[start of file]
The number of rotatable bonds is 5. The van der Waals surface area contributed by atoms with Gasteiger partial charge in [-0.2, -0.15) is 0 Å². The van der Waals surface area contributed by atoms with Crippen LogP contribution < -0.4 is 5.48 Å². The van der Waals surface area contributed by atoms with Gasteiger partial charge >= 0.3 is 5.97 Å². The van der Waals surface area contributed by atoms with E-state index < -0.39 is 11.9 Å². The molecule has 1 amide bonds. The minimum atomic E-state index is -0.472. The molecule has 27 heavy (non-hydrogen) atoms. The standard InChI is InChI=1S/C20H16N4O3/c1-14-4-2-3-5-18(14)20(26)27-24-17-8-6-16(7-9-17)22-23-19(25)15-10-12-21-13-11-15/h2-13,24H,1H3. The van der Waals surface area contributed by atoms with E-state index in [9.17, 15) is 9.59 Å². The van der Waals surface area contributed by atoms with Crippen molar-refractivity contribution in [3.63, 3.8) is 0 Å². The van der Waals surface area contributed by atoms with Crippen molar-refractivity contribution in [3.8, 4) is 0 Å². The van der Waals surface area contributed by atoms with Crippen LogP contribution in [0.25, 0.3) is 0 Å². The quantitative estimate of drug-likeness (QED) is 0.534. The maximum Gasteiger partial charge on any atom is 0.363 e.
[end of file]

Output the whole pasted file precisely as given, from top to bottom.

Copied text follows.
The number of rotatable bonds is 5. The van der Waals surface area contributed by atoms with Gasteiger partial charge in [-0.2, -0.15) is 0 Å². The van der Waals surface area contributed by atoms with Crippen LogP contribution < -0.4 is 5.48 Å². The van der Waals surface area contributed by atoms with Gasteiger partial charge >= 0.3 is 5.97 Å². The van der Waals surface area contributed by atoms with E-state index < -0.39 is 11.9 Å². The molecule has 1 amide bonds. The minimum atomic E-state index is -0.472. The molecule has 27 heavy (non-hydrogen) atoms. The standard InChI is InChI=1S/C20H16N4O3/c1-14-4-2-3-5-18(14)20(26)27-24-17-8-6-16(7-9-17)22-23-19(25)15-10-12-21-13-11-15/h2-13,24H,1H3. The van der Waals surface area contributed by atoms with E-state index in [9.17, 15) is 9.59 Å². The van der Waals surface area contributed by atoms with Crippen molar-refractivity contribution in [3.63, 3.8) is 0 Å². The van der Waals surface area contributed by atoms with Crippen molar-refractivity contribution in [3.8, 4) is 0 Å². The van der Waals surface area contributed by atoms with Crippen LogP contribution in [0.25, 0.3) is 0 Å². The quantitative estimate of drug-likeness (QED) is 0.534. The maximum Gasteiger partial charge on any atom is 0.363 e.